National Geographic Turns Its Instagram Account Over to Women of Impact

The November issue of the magazine was the first to be written and photographed exclusively by females

33 of the 49 women in the Parliament of Rwanda
Yagazie Emezi/National Geographic

National Geographic is turning its Instagram account over to the women this week.

The science, adventure and exploration content publisher is celebrating its Women of Impact month, highlighted by the November issue of its magazine, which debuted Oct. 15.

National Geographic director of Instagram Josh Raab said in an interview that this issue of the magazine was the first to be written and photographed exclusively by women, with the stories focused on women, from the front cover to the back cover.

The publisher said in a release, “The November issue, which kicks off the magazine’s yearlong celebration of women who fearlessly push boundaries and inspire the next generation of changemakers, is available online now. Throughout the year, National Geographic will explore the lives of women and the massive changes underway for girls and women around the globe across print, digital and broadcast platforms.”

National Geographic

Other elements of Women of Impact include a documentary on National Geographic Channel and a museum exhibit.

Starting Wednesday and running through Sunday, National Geographic’s female photographers will helm its Instagram account, posting content focused on women, including Stories.

“It was a great opportunity to highlight some of the incredible female photographers we have,” Raab said. “We are always looking for innovative opportunities and trying to push the boundaries of how you can use Instagram.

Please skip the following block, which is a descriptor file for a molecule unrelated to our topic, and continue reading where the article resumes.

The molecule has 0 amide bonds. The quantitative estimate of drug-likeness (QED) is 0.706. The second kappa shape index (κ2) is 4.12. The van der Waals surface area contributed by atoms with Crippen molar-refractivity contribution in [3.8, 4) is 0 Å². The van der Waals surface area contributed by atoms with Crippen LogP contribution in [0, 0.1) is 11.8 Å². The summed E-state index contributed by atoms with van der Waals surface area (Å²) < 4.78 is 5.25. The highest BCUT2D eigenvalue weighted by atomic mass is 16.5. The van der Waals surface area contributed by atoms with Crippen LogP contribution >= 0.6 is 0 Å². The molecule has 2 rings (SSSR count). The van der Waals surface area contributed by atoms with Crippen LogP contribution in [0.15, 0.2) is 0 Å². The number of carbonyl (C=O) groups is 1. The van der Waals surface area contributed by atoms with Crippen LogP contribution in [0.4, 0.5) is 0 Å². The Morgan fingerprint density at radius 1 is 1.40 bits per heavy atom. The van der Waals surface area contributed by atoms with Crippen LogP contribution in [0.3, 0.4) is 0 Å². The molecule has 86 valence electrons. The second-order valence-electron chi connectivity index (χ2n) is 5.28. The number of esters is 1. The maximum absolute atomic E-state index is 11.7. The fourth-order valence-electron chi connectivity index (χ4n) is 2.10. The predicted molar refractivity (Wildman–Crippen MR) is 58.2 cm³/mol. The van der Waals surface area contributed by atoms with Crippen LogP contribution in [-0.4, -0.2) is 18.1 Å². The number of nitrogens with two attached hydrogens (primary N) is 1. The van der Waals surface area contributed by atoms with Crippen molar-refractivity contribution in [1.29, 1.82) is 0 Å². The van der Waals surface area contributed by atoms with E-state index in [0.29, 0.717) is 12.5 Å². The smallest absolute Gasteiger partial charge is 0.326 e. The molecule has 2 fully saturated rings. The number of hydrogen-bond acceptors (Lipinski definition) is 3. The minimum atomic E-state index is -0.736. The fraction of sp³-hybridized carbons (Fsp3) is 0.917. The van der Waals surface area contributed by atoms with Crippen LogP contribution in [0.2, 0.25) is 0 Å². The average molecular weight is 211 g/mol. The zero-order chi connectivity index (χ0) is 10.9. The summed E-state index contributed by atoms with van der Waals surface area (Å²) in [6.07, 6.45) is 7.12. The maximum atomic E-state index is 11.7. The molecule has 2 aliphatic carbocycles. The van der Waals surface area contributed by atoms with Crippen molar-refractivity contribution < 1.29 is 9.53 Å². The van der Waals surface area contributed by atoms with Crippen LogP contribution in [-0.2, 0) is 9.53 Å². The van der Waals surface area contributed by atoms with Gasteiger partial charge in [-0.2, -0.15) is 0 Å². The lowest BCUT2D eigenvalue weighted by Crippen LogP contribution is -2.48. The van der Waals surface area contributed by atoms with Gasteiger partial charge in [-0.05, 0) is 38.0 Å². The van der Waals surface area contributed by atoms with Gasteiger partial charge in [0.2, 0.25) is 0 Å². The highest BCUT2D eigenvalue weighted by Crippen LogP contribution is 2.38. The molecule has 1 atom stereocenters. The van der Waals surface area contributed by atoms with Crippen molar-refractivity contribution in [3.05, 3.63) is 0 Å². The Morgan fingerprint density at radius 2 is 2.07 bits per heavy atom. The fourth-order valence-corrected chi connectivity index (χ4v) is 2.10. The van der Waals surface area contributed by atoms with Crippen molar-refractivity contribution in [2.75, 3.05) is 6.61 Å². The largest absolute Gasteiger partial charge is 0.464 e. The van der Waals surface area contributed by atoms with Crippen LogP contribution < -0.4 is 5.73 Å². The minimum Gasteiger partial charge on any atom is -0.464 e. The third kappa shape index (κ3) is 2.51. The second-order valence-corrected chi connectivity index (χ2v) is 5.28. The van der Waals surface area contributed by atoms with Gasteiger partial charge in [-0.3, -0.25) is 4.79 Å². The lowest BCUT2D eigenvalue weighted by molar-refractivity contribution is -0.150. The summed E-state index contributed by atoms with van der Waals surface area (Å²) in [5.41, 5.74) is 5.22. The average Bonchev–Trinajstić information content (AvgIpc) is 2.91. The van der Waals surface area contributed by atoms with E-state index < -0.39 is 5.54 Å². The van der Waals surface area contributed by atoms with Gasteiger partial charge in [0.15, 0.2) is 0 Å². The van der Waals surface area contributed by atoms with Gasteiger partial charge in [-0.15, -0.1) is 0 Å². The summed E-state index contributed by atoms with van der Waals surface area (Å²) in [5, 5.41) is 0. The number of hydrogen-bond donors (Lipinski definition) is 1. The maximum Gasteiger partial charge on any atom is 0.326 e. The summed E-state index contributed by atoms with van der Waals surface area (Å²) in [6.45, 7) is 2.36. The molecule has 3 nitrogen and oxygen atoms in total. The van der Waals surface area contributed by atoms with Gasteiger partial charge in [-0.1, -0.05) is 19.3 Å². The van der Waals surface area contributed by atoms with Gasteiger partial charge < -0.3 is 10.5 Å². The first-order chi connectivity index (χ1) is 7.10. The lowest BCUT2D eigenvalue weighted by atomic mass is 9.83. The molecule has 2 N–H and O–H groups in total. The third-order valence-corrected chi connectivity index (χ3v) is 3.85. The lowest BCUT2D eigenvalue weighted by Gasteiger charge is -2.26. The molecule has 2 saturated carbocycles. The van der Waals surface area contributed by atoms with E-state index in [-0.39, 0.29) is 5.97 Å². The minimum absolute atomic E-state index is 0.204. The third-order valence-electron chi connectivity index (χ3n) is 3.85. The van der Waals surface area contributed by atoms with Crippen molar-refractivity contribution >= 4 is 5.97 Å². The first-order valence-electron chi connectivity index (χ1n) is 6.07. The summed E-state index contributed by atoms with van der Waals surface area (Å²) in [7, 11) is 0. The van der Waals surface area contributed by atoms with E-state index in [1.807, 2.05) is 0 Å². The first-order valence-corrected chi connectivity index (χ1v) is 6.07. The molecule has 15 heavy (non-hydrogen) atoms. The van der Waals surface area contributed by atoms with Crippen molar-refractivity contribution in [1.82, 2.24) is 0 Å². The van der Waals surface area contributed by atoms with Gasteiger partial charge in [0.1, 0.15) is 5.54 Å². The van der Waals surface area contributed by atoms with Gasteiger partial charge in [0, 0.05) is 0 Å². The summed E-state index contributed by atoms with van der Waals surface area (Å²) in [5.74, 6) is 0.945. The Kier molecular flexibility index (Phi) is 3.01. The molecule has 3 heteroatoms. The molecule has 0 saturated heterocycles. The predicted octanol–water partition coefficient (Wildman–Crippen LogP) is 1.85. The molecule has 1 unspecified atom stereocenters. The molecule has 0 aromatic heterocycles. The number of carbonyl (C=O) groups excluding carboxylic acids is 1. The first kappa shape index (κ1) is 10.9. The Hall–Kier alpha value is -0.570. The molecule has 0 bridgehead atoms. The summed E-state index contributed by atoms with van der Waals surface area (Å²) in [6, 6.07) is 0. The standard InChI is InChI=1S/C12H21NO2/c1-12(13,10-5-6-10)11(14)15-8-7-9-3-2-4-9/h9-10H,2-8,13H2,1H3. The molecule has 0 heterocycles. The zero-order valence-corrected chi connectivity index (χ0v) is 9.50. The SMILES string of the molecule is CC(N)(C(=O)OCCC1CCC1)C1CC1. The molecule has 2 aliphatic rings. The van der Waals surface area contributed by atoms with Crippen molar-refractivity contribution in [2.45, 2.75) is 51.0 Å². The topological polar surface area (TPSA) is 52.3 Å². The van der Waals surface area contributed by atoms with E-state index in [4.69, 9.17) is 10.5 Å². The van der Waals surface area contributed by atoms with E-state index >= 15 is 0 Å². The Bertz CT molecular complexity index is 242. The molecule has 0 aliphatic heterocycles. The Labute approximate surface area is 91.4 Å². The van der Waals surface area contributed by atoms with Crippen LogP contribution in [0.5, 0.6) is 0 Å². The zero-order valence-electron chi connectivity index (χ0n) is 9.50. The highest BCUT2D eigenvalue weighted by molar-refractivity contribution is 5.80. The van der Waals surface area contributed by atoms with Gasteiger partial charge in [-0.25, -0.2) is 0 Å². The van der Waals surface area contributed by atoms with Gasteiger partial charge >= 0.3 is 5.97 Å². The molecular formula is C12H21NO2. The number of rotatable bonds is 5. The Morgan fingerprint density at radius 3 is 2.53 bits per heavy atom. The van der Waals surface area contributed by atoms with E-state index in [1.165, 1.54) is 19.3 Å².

Over 30 female photographers are participating in the @natgeo takeover, including:

Lynsey Addario: U.S. Marine Corps Cpl. Gabrielle Green hefts a fellow marine as they ready for deployment on a Navy ship at Camp Lejeune, N.C.

Lynsey Addario/National Geographic

Lynn Johnson: A mother of three at 23, Mpayon Loboitong’o herds her family’s goats on her own. After her husband left to find work in Nairobi, she was told he’d been killed there. Her other full-time job: charting animal movements for Save the Elephants.

Lynn Johnson/National Geographic

Erika Larsen: Portrait of oceanographer and National Geographic explorer-in-residence Syliva Earle.

Erika Larsen/National Geographic

Cristina Mittermeier: “When this sperm whale—an old matriarch, judging by the many scars in her body—started slowly swimming away, I found myself riding the strong current she created with her massive fluke. She knew I was right behind her, but she didn’t seem to mind.”

Cristina Mittermeier/National Geographic

Hannah-Reyes-Morales: Marta, a survivor of assault, sits with her husband, Apolinar, in their home. Marta describes Apolinar’s support as instrumental to her healing. Marta is part of the Malaya Lolas, a group of grandmothers in the Philippines who were collectively assaulted more than seven decades ago in a mass rape during the Second World War.

Hannah-Reyes-Morales/National Geographic

Maggie Steber: Family portrait of Robb and Alesia Stubblefield and their 21-year-old daughter, Katie, at their apartment in the Ronald McDonald House in Cleveland in January 2018. Katie received a full face transplant in 2017.

Maggie Steber/National Geographic

Ami Vitale: Mary Lengees, one of the first female elephant keepers at Reteti Elephant Sanctuary in northern Kenya, caresses Suyian, the first resident.

Ami Vitale/National Geographic

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